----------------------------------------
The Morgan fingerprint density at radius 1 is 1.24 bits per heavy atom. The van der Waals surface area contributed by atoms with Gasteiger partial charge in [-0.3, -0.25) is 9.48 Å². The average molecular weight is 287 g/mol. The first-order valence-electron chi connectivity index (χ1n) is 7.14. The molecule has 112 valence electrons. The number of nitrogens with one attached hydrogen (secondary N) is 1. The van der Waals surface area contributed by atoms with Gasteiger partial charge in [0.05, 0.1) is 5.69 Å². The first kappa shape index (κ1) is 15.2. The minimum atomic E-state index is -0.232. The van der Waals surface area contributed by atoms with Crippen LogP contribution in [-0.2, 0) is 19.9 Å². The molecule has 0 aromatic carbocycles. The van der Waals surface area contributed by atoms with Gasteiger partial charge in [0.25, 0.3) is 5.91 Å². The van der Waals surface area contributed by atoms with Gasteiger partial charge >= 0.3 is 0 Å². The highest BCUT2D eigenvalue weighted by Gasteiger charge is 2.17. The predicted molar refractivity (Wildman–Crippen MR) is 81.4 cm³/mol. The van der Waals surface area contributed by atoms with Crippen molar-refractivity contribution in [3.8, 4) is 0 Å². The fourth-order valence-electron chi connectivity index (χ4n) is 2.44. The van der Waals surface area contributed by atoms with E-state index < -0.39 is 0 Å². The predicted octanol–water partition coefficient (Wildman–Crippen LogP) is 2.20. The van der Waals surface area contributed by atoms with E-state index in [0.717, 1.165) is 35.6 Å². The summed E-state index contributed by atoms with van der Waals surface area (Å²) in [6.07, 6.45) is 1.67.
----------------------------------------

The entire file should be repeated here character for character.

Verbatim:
The Morgan fingerprint density at radius 1 is 1.24 bits per heavy atom. The van der Waals surface area contributed by atoms with Gasteiger partial charge in [-0.3, -0.25) is 9.48 Å². The average molecular weight is 287 g/mol. The first-order valence-electron chi connectivity index (χ1n) is 7.14. The molecule has 112 valence electrons. The number of nitrogens with one attached hydrogen (secondary N) is 1. The van der Waals surface area contributed by atoms with Gasteiger partial charge in [0.05, 0.1) is 5.69 Å². The first kappa shape index (κ1) is 15.2. The minimum atomic E-state index is -0.232. The van der Waals surface area contributed by atoms with Crippen LogP contribution in [-0.2, 0) is 19.9 Å². The molecule has 0 aromatic carbocycles. The van der Waals surface area contributed by atoms with Gasteiger partial charge in [0.25, 0.3) is 5.91 Å². The van der Waals surface area contributed by atoms with Gasteiger partial charge >= 0.3 is 0 Å². The highest BCUT2D eigenvalue weighted by Gasteiger charge is 2.17. The predicted molar refractivity (Wildman–Crippen MR) is 81.4 cm³/mol. The van der Waals surface area contributed by atoms with Crippen molar-refractivity contribution in [3.8, 4) is 0 Å². The fourth-order valence-electron chi connectivity index (χ4n) is 2.44. The van der Waals surface area contributed by atoms with E-state index < -0.39 is 0 Å². The predicted octanol–water partition coefficient (Wildman–Crippen LogP) is 2.20. The van der Waals surface area contributed by atoms with E-state index in [0.717, 1.165) is 35.6 Å². The summed E-state index contributed by atoms with van der Waals surface area (Å²) in [6.07, 6.45) is 1.67.